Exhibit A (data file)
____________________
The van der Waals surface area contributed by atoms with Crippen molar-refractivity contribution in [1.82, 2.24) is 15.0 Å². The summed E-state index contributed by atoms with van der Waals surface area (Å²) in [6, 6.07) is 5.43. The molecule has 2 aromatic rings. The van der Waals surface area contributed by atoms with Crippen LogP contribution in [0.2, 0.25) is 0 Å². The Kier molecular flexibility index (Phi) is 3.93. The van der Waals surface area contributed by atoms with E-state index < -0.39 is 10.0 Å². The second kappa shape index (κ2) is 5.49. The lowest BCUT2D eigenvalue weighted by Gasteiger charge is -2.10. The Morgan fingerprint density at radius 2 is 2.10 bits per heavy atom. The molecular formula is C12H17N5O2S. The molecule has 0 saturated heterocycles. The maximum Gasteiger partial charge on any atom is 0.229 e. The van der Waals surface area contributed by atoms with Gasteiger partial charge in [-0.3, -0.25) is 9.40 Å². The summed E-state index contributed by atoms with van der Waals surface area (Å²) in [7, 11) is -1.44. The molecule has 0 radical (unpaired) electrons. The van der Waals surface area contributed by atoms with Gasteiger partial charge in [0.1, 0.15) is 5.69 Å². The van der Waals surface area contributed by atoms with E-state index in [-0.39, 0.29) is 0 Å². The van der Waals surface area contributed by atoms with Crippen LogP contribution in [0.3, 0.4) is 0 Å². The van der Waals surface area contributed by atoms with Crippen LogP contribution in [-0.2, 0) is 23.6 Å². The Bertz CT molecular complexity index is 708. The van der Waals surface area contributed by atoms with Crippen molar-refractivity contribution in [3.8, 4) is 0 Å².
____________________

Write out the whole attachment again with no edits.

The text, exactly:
The van der Waals surface area contributed by atoms with Crippen molar-refractivity contribution in [1.82, 2.24) is 15.0 Å². The summed E-state index contributed by atoms with van der Waals surface area (Å²) in [6, 6.07) is 5.43. The molecule has 2 aromatic rings. The van der Waals surface area contributed by atoms with Crippen LogP contribution in [0.2, 0.25) is 0 Å². The Kier molecular flexibility index (Phi) is 3.93. The van der Waals surface area contributed by atoms with E-state index < -0.39 is 10.0 Å². The second kappa shape index (κ2) is 5.49. The lowest BCUT2D eigenvalue weighted by Gasteiger charge is -2.10. The Morgan fingerprint density at radius 2 is 2.10 bits per heavy atom. The molecular formula is C12H17N5O2S. The molecule has 0 saturated heterocycles. The maximum Gasteiger partial charge on any atom is 0.229 e. The van der Waals surface area contributed by atoms with Gasteiger partial charge in [-0.3, -0.25) is 9.40 Å². The summed E-state index contributed by atoms with van der Waals surface area (Å²) in [7, 11) is -1.44. The molecule has 0 radical (unpaired) electrons. The van der Waals surface area contributed by atoms with Gasteiger partial charge in [0.1, 0.15) is 5.69 Å². The van der Waals surface area contributed by atoms with E-state index in [-0.39, 0.29) is 0 Å². The van der Waals surface area contributed by atoms with Crippen LogP contribution in [0.3, 0.4) is 0 Å². The van der Waals surface area contributed by atoms with Crippen LogP contribution in [-0.2, 0) is 23.6 Å². The Bertz CT molecular complexity index is 708. The van der Waals surface area contributed by atoms with Crippen molar-refractivity contribution in [3.8, 4) is 0 Å².